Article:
On a day in which the Timbers front office was clearly confident in its haul overall, Asprilla may be the player the club was most excited about. Having played across the attacking midfield – primarily as a winger – and as a forward, Asprilla ticks the versatility box the Timbers needed in midfield. More important, however, it gives the Timbers some options in their attacking trio of midfielders. Although some had suggested moving Nagbe into the middle in Valeri’s stead before Monday, until Asprilla came on the scene that only opened up another hole at right wing for which the Timbers really didn’t have a ready solution. Capable of playing on the right or left, however, Asprilla seems well suited to step in on the right wing and make Nagbe more of an option in the middle.
Although I remain unconvinced of Nagbe in the role of primary playmaker and think the Timbers would want to move decisively to replace Fernandez in the somewhat unlikely circumstance he is selected, with Asprilla’s arrival it no longer feels like the Timbers would be up a creek without a paddle if La Gata is poached on Wednesday.
4. The Timbers are probably done with major deals for the offseason…and that’s a good thing.
With the signings of Asprilla, Kwarasey, and Jeanderson, as well as the acquisition of Borchers and purchase of Alvas Powell, the Timbers are likely finished making major additions this offseason. Portland will certainly have to replace anything lost in Wednesday’s expansion draft (which, if Fernandez gets picked, could implicate a significant move), but otherwise the Timbers really only have depth positions remaining to fill and a number of mechanisms (primarily the Re-Entry Draft and a high SuperDraft pick) with which to do so.
To return to the trite holiday-shopping metaphor, the Timbers are the smart online shopper who took advantage of the early sales, leaving only the stocking-stuffers to buy in the weeks before Christmas.
In doing so, the Timbers have given themselves two advantages: First, they’ve freed up front-office resources to focus on those remaining bit pieces they have to acquire. And second, the Timbers have substantially increased the likelihood they will have the entire team (or at least those who are healthy) available for the start of camp – something that has been an issue in the past. With the Timbers needing to avoid a third consecutive slow start, having the team as together as possible come mid-January is vital.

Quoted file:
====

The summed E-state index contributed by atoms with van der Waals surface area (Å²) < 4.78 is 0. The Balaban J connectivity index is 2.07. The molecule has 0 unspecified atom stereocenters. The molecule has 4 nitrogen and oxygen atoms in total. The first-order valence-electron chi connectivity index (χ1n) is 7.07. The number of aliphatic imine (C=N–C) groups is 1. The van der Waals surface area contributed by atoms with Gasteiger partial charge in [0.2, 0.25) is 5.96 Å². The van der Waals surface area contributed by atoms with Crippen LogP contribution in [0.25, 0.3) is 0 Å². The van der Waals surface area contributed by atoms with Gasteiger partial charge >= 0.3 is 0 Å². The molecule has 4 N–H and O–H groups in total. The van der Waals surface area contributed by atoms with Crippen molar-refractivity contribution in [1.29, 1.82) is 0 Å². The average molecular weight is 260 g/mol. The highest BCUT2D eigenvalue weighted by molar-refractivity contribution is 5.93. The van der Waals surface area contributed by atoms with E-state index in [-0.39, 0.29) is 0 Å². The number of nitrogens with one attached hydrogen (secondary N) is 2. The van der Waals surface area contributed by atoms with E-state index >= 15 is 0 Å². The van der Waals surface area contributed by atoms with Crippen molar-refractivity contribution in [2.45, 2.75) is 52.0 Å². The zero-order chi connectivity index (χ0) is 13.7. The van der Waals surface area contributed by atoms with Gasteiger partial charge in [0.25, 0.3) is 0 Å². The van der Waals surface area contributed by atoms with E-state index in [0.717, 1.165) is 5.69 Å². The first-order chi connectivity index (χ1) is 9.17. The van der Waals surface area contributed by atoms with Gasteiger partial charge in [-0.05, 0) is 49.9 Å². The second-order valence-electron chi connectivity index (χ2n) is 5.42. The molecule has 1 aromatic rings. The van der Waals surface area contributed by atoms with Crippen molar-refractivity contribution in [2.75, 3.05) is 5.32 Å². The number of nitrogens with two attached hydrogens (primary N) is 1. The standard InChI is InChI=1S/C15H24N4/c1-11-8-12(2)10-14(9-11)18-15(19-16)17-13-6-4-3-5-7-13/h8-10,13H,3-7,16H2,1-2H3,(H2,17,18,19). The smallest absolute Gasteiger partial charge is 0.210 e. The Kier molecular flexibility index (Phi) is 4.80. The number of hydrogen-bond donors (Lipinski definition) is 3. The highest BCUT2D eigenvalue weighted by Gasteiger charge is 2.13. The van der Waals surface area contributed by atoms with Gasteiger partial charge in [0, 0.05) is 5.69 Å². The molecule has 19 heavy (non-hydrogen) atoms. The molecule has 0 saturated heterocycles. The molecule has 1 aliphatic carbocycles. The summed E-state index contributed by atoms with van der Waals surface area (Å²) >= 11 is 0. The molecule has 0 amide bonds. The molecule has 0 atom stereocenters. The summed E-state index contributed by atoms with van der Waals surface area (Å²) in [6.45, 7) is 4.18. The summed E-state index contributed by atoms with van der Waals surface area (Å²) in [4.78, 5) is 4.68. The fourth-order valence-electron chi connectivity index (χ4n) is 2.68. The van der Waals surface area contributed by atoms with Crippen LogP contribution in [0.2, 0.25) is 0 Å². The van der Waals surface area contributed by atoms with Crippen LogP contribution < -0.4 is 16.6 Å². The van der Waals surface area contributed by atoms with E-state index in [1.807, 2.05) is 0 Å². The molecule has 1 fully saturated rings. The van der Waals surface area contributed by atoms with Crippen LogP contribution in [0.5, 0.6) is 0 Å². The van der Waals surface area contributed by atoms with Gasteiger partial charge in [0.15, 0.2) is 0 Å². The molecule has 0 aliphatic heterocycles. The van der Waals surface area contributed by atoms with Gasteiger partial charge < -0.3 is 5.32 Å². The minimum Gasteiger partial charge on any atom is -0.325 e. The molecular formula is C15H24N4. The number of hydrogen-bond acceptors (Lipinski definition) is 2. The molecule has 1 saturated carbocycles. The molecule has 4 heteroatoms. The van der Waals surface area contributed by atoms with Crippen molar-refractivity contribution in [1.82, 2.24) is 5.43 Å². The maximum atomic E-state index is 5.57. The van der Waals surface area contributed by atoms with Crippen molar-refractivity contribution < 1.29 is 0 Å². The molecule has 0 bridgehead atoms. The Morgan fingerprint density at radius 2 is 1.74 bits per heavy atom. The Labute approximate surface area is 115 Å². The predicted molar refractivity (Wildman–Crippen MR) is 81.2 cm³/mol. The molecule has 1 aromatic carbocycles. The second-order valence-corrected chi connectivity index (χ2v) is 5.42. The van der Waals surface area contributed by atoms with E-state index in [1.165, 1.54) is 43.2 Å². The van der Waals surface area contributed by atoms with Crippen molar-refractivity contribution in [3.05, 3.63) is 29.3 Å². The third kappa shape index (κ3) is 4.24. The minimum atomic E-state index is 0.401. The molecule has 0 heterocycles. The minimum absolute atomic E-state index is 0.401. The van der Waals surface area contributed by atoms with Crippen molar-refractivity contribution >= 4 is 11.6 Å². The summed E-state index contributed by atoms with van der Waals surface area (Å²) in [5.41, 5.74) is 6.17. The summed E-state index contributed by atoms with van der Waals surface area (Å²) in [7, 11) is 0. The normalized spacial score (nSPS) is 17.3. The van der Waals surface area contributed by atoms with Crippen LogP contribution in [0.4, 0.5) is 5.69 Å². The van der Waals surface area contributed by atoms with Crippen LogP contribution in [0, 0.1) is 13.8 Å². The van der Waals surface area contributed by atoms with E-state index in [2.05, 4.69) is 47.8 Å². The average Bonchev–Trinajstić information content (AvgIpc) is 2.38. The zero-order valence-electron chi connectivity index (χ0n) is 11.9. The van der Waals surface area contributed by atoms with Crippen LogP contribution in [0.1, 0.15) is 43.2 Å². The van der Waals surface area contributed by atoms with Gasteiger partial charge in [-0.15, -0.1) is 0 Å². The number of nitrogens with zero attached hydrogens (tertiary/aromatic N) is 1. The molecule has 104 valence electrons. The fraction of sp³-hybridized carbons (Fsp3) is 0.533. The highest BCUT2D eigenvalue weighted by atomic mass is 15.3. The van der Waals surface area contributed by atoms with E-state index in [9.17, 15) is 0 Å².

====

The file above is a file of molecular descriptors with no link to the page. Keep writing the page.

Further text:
5. Ricketts remains the elephant in the room.
With the signing of Kwarasey and the Timbers exercising their options on Andrew Weber and Jake Gleeson, the four-man goalkeeping depth chart has a conspicuous elephant in the room: Donovan Ricketts.
The conclusion is obvious and simple; Donovan Ricketts is almost certainly not returning as a Timber.
Exactly how he departs, however, remains very much up in the air. The simplest, surefire way Ricketts could be freed from the Timbers books is via the amnesty clause. With Kah now departed and Paparatto apparently returning, the Timbers don’t have another obvious contract from which they need to free themselves.
On Monday, however, Ives Galarcep reported that Ricketts could reunite with Bruce Arena and the L.A. Galaxy. This, of course, raises the possibility of a trade with the Galaxy who have the 20th pick in the SuperDraft, a pick that carries outsize value for the Timbers in light of their preexisting obligation to send their "lowest" first-round draft pick to Toronto as part of the Maxi Urruti trade.
Regarding the potential Ricketts return to LA, haven’t heard it’s done, just possible. Doubt it means Penedo is out, he had a strong year.— Ives Galarcep (@SoccerByIves) December 8, 2014
In addition, in response to a question on Tuesday concerning carrying four goalkeepers on the roster, Gavin Wilkinson deferred answering until after the expansion draft – suggesting the Timbers at least feel there is a possibility Ricketts could be selected by NYCFC or Orlando City.
Nonetheless, how Ricketts leaves the Rose City and the nature of any compensation, if any, remains one of the biggest questions surrounding the Timbers this winter.